Perspective is What’s Missing in Dance

The recent story of a horrendous attack on the Artistic Director of the Bolshoi Ballet, Sergei Filin, has brought to light one of the less glamorous aspects of the dance world: the lack of perspective it can foster.

Regardless of the motives of Filin’s attacker, we can be certain that throwing acid into the unsuspecting man’s face outside of his apartment in Moscow was not warranted. What decisions – artistic, financial, or otherwise – could Filin have made that could have ever encouraged such a barbaric act? The answer is none. But in the world of dance, where perspective is often hard to come by, the stakes were high for his attacker.

Perspective 1.0

It isn’t hard to lose perspective when immersed in dance- dance professionals spend many hours a day enclosed in a studio or theater, surrounded by the same people and issues, day in and day out. They rarely have time to interact with people outside of the profession or to experience their concerns and dreams in a different context.

How is one to find perspective under such conditions? I remember having to work consciously to gain perspective on my dancing life, both as a ballet student and later, a professional. Casting decisions felt devastating, and injuries made me feel that my dreams were disappearing before my eyes. It took time to realize that these setbacks didn’t mean I was going to die, or that my career was over, or that the AD disliked me.

Perspective 2.0

But the perspective needed to situate my disappointments, fears, or anger into reality was a long time coming, and I was not aided by the dance world. For that, I always relied on my friends and family, people outside of the world I inhabited.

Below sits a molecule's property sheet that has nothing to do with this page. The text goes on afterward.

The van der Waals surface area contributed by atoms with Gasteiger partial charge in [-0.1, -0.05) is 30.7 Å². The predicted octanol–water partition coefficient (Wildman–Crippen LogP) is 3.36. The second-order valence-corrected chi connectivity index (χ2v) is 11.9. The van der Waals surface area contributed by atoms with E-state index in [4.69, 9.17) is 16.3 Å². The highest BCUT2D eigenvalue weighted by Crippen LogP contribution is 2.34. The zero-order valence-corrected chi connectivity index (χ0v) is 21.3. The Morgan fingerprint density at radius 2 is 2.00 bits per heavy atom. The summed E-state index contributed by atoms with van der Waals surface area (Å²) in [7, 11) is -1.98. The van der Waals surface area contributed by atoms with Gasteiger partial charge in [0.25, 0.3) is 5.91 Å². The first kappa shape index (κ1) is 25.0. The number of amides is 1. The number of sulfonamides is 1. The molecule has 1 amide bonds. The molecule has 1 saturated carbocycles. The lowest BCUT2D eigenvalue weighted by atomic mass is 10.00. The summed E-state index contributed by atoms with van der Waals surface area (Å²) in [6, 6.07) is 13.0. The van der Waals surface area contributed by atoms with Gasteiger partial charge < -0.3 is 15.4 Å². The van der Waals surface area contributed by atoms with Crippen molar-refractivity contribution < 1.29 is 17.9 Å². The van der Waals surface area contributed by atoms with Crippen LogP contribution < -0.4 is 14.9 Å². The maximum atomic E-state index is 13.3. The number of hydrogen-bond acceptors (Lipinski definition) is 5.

The perspective I gained never undermined my goals or made me less serious about my chosen profession. Instead, it helped me see what was really important, and how to handle the unexpected challenges of being a performing artist.

Starting from zero

The New York Times article ends with another truly disturbing fact from Filin. Apparently, he claimed the attack wasn’t as bad as when he danced the first act of Swan Lake on a broken leg because his mother was in the audience. “…if they shut the curtain and announced that something had happened to me, Mama would not tolerate that,” recalls Filin. “So I danced until intermission.”

Only in a world where perspective has been lost, would that inner dialogue even exist.

0 replies
  1. Eu Revlis
    Eu Revlis says:

    PRECISELY !!! (at least, regarding the heart of the perpetrator
    and the other(s) with whom he may have been aligned).

    Just as it has been expressed, so concisely, by A. Grin, in The Shining Way :
    … ” there was no perspective.”

    Reply
  2. Prose
    Prose says:

    The minute we think that such violence against dance professionals is an affect of a culture other than ours, look again. This kind of maddening political violence is rooted in one thing: competition. Our need to compete comes from our instinct to survive – an instinct that we have long grown passed needing. We are ready to let such juvenile needs to promote our own egos go. If it is simply a decision, fine. If it is tantamount to an evolutionary step, great! But, mankind needs to grow passed our need to spop up belief over knowledge, emotion over logic and acceptance of what is, over desire.